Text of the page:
Finance chiefs of the Group of 20 major economies will likely do little more than highlight the deep rift that has formed among member nations next week when the forum holds its first ministerial-level meeting since Russia's invasion of Ukraine.

G-20 members, including Russia and the United States, have a plethora of issues to negotiate if they hope to pull the world's economy out of the COVID-19-induced doldrums and mitigate the impact of the Ukraine crisis.

U.S. President Joe Biden said in late March that Russia should be expelled from the G-20 framework as a response to its invasion of Ukraine, and Treasury Secretary Janet Yellen said last week the United States will boycott some G-20 meetings if Russian officials show up.

Photo taken April 10, 2022, shows a view of Kyiv from a high point after Russian troops completed their withdrawal from around the Ukrainian capital. (Kyodo) ==Kyodo

Russian Finance Minister Anton Siluanov has reportedly confirmed he will attend the gathering virtually, which means a clash is likely.

Russian President Vladimir Putin's spokesman Dmitry Peskov has said that the G-20 is an important format but his nation's exclusion would not be "fatal" given most members are "in a state of economic war with us," according to Russia's Tass news agency.

The G-20 meeting involving finance ministers and central bank governors will convene on Wednesday on the sidelines of the spring sessions of the International Monetary Fund and the World Bank in Washington.

"The G-20 has played a role in identifying global problems and raising awareness of them," Atsushi Takeda, a chief economist of the Itochu Research Institute, said. "But this time, whether it can function is entirely dependent on who will be at the meeting."

The potential division among members, who represent 80 percent of the world's gross domestic product, would serve as a significant setback at a time when coordinated efforts are vital to address emerging and ongoing challenges, economists say.

The economic outlook has been dimmed by high and persistent inflation, only exacerbated by Russia's late-February attack on Ukraine which caused energy and other commodity prices to surge.

The tightening of U.S. monetary policy, which began in March as a response to inflation which has been increasing at its fastest rate in more than 40 years, also puts emerging economies' currencies at risk of weakening and thus causing their foreign debt burden to increase.

Russia's potential default on its foreign debt, caused to come extent by Western sanctions, would also take a heavy toll on the financial sector.

The Group of Seven used to be the Group of Eight until Russia was expelled amid global outrage at its annexation of Crimea in Ukraine in 2014.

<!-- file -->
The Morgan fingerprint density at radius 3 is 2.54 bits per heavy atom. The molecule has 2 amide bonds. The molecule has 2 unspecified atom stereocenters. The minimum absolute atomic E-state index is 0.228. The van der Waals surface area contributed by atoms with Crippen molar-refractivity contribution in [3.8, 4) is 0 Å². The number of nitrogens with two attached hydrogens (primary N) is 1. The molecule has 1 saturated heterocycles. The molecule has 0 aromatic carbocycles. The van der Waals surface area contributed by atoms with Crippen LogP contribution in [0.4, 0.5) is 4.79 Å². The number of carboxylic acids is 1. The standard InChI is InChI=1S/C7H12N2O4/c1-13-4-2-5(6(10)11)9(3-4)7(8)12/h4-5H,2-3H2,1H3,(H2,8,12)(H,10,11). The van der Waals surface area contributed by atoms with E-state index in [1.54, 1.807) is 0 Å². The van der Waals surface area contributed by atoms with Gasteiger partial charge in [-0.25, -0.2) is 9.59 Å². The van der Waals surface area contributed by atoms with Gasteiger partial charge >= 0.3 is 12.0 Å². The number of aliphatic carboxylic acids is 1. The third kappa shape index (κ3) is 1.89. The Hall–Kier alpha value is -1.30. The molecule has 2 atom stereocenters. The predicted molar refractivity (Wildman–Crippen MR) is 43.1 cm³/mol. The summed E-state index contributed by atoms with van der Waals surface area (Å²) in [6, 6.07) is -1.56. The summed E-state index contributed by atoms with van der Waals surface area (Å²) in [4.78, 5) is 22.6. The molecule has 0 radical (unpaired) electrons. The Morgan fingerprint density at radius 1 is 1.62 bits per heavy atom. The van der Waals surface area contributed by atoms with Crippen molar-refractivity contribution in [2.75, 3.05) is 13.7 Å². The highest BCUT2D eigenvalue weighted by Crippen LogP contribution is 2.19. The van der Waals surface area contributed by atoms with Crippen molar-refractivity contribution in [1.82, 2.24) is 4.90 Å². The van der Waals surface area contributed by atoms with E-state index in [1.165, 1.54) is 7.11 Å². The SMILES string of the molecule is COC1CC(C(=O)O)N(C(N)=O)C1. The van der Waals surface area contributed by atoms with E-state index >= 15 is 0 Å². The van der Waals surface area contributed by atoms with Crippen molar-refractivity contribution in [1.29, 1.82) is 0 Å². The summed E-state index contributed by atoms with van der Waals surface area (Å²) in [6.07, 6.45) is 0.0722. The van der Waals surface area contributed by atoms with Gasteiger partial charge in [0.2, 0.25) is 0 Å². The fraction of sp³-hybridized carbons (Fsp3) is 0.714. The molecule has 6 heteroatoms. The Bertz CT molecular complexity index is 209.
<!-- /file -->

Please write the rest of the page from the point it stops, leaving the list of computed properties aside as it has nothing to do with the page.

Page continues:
But there is no mechanism to exclude a country from the G-20, with a Japanese government source describing it as "difficult to bar Russia from the G-20 framework."

"If Russia attends the meeting, we must hold a majority and hurl diatribes toward it," the source added.

Brazil, India, China and South Africa, which along with Russia form the BRICS forum, have continued to support Moscow's participation in the G-20.

China's Foreign Minister Wang Yi said recently that no one has the right to break up the G-20. Brazilian Foreign Minister Carlos Franca has said his country clearly opposes excluding Russia from the group.

Australian Prime Minister Scott Morrison in late March called Putin's intention to attend the G-20 summit in Indonesia later this year "a step too far." Canadian Prime Minister Justin Trudeau has said Russia cannot be a constructive partner in the G-20 because of its invasion of Ukraine, according to Reuters.

The G-20 groups Argentina, Australia, Brazil, Britain, Canada, China, France, Germany, India, Indonesia, Italy, Japan, Mexico, Russia, Saudi Arabia, South Africa, South Korea, Turkey, the United States and the European Union.

The gathering in Washington would only offer another opportunity for Moscow and Western countries to play the blame game, economists say.

"The G-20 meeting may become an event that symbolizes a crack in the international community made by Russia's invasion," said Tsuyoshi Ueno, senior economist at NLI Research Institute.

Even with Russia absent, tough discussions were expected on surging energy prices between exporters and importers as well as on coordinated efforts for growth amid uneven recovery from the pandemic fallout, he said.

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